Let’s face it, Philadelphia is a sad city. Suffering the Napoleon complex to its neighboring city New York, ranking a top-percentage in highest crime rate in the country, and a parking authority that has the equivocal malignancy to BOB from Twin Peaks, who here doesn’t have a reason to cry? But hey, dissatisfaction is a symptom of ambition, right? Maybe…after a few rounds.
As dystopian this city may seem, our justification to urban dwelling eventually surfaces: comfort in the company of strangers, total autonomy for those in need of a fresh start, cultural magnetism. We urbanites find ways to excavate our identity and self-worth through a series of rituals. And as if the most human instinct above all didn’t speak to us before, we discover that crying– preferably in the convenience of a public place–is the most go-to method of catharsis. Here are a few suggested locations:
First Unitarian Church of Philadelphia
2125 Chestnut St. Philadelphia, PA 19103
This place is more known for its music venue than for its spiritual services. If Earth Crisis happens to be playing that night, all the more reason to cry for humanity and the world without anyone really noticing. But for your own self-pity, any day of the week, preferably in daylight, the actual church serves as a great space for total solitude. If you are seeking refuge for a quick moment or maybe switch religions, this may be the place.
Tiger Beats – Monday nights at The Barbary
951 Frankford Ave. Philadelphia, PA 19125
Whether you have to work the next day or have a million reasons not to wake up Tuesday morning, Tiger Beats is the Monday night party where one tears up and twerks in equal measure. For those approaching the age of 30, or holding on to what remains of their 30s, there is no need to explain why you absolutely must cry here. Loathing the fresh 21-year-old shoes you once stood in, you begin to realize how very little has changed since. There is nothing you want more than to re-live hearing Goo for the first time–or at least talking about it. However, crier beware: at Tiger Beats you are on camera. But if you are a voyeuristic-type and need proof of your sadness (and look hella good doing it), find your way to the nearest DSLR to docu-cry.
The basement of Anthropologie in Rittenhouse Square
1801 Walnut Street, Philadelphia, PA 19103
For starters, give yourself credit for being outdoors and not pinning imaginary living spaces on Pinterest. In this space, you can weep in style as you surround yourself with beautiful home accents you cannot afford. This manic-pixie-dream-girl nook will bring you to the crude realization that you are shopping for no one else other than the future-perfect life you have curated for yourself and your future-perfect wine tasting buddies, remembering thusly how lonely and poor you actually are. What is comforting are the cute owl illustrations on the ceramic plates. They will make you smile on your way out.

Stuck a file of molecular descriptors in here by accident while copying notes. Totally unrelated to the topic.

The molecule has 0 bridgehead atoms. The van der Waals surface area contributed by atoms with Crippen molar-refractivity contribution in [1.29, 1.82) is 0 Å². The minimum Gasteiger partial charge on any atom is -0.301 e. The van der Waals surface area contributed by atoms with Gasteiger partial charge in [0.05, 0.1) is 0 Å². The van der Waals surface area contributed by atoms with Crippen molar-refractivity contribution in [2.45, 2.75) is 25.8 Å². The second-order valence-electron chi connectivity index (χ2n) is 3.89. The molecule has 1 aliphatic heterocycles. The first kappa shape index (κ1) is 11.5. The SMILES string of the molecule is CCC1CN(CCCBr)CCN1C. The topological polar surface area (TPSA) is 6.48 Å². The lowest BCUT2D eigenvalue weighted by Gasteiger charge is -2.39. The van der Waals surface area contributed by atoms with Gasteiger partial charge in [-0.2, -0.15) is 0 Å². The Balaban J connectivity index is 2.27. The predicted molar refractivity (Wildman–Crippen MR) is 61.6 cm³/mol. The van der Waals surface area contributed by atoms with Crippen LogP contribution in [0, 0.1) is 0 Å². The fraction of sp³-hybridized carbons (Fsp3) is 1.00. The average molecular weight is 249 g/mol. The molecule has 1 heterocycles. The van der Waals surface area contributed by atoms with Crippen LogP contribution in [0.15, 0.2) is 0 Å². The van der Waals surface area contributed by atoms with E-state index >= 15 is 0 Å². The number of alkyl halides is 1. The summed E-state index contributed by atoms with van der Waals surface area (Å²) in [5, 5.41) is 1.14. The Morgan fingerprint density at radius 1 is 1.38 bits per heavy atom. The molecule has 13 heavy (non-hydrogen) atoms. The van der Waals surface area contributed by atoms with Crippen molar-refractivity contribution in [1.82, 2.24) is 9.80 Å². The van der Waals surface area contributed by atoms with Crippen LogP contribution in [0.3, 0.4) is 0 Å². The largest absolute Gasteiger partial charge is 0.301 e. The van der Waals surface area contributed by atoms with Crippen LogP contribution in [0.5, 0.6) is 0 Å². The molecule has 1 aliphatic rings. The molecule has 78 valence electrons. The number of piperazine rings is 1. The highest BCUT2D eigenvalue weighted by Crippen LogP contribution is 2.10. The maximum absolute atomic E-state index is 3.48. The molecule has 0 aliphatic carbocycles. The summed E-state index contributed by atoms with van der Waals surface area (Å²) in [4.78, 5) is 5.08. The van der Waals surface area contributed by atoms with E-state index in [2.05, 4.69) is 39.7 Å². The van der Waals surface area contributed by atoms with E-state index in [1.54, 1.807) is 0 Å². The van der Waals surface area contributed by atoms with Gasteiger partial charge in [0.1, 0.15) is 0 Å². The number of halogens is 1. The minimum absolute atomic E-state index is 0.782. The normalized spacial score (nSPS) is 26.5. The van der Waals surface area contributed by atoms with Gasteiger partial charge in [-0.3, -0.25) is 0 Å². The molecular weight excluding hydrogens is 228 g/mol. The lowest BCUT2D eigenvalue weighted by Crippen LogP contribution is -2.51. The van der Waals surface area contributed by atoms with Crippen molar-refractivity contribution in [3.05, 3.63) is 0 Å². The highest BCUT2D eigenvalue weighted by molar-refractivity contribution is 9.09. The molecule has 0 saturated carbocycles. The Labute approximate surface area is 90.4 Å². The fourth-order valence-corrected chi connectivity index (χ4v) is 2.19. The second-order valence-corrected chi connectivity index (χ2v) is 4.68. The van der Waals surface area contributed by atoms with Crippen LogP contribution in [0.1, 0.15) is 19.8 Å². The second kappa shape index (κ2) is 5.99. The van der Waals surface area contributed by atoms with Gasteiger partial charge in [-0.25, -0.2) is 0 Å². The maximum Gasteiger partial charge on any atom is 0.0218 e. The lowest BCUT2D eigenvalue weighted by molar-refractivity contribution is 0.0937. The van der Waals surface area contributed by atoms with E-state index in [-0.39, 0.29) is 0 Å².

Kurt Vile “Wakin on a Pretty Daze” mural by Steve Powers
corner of Front St. and Master St.
This mural is one of many by Steve Powers in his Love Letters to Philadelphia–all of which are tear-worthy while traveling on the Market-Frankford line between 45th and 63rd Street. Its best to experience the pleasure of all the murals as they give off empathetic vibes no matter how you are feeling that day. This particular mural, located northbound in Fishtown, is comforting in its playful typography of lyrics to the song Wakin on a Pretty Daze by Kurt Vile. As the overbearing weight of burden in your life is on the brink of implosion, crying by this mural is like turning all that burden into alphabet mylar balloons and letting them fly away. If you are lucky, a plastic bag may blow by and you can have the full American Beauty experience.
The Franklin Institute Tuttleman IMAX Theater
222 North 20th Street, Philadelphia, PA 19103
If your heart is unable to handle all the beauty there is in the world, then this is the perfect spot to let your heart explode. Massive screens depicting the Ice Age, cataclysmic disasters, and the universe will give you a sensory overload worth sobbing over. Class field trips may give you questionable looks, but at the very least they should consider it a first-hand look at real real life. And if that isn’t enough for you, go to the giant heart exhibit–you will quickly learn this 60-year-old walk-through heart model is more perfect that yours.
30th Street Station
Market St. and 30th St.
Because when Philthy gives you lemons, you go to New York.